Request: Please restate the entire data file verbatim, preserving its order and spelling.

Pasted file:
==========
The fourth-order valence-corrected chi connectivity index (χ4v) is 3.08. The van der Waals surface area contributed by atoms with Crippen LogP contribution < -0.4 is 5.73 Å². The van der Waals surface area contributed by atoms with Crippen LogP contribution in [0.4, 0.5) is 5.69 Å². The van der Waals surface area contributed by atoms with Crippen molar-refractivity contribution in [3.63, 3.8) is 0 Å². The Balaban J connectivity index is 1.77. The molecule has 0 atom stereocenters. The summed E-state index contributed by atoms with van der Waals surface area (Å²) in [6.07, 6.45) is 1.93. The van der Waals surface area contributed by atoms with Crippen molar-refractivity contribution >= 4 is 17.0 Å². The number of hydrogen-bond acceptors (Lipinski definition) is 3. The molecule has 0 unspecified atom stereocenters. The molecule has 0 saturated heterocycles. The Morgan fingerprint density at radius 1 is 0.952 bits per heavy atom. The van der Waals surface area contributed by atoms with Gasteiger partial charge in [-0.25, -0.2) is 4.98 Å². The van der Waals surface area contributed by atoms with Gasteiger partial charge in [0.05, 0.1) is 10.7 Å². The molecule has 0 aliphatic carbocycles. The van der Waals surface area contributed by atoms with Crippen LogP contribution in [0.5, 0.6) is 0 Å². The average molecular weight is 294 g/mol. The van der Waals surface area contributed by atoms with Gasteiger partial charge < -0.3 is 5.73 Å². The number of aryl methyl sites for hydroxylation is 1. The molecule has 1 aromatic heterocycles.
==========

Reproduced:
The fourth-order valence-corrected chi connectivity index (χ4v) is 3.08. The van der Waals surface area contributed by atoms with Crippen LogP contribution < -0.4 is 5.73 Å². The van der Waals surface area contributed by atoms with Crippen LogP contribution in [0.4, 0.5) is 5.69 Å². The van der Waals surface area contributed by atoms with Crippen molar-refractivity contribution in [3.63, 3.8) is 0 Å². The Balaban J connectivity index is 1.77. The molecule has 0 atom stereocenters. The summed E-state index contributed by atoms with van der Waals surface area (Å²) in [6.07, 6.45) is 1.93. The van der Waals surface area contributed by atoms with Crippen molar-refractivity contribution >= 4 is 17.0 Å². The number of hydrogen-bond acceptors (Lipinski definition) is 3. The molecule has 0 unspecified atom stereocenters. The molecule has 0 saturated heterocycles. The Morgan fingerprint density at radius 1 is 0.952 bits per heavy atom. The van der Waals surface area contributed by atoms with Gasteiger partial charge in [-0.25, -0.2) is 4.98 Å². The van der Waals surface area contributed by atoms with Gasteiger partial charge in [0.05, 0.1) is 10.7 Å². The molecule has 0 aliphatic carbocycles. The van der Waals surface area contributed by atoms with Crippen LogP contribution in [0.5, 0.6) is 0 Å². The average molecular weight is 294 g/mol. The van der Waals surface area contributed by atoms with Gasteiger partial charge < -0.3 is 5.73 Å². The number of aryl methyl sites for hydroxylation is 1. The molecule has 1 aromatic heterocycles.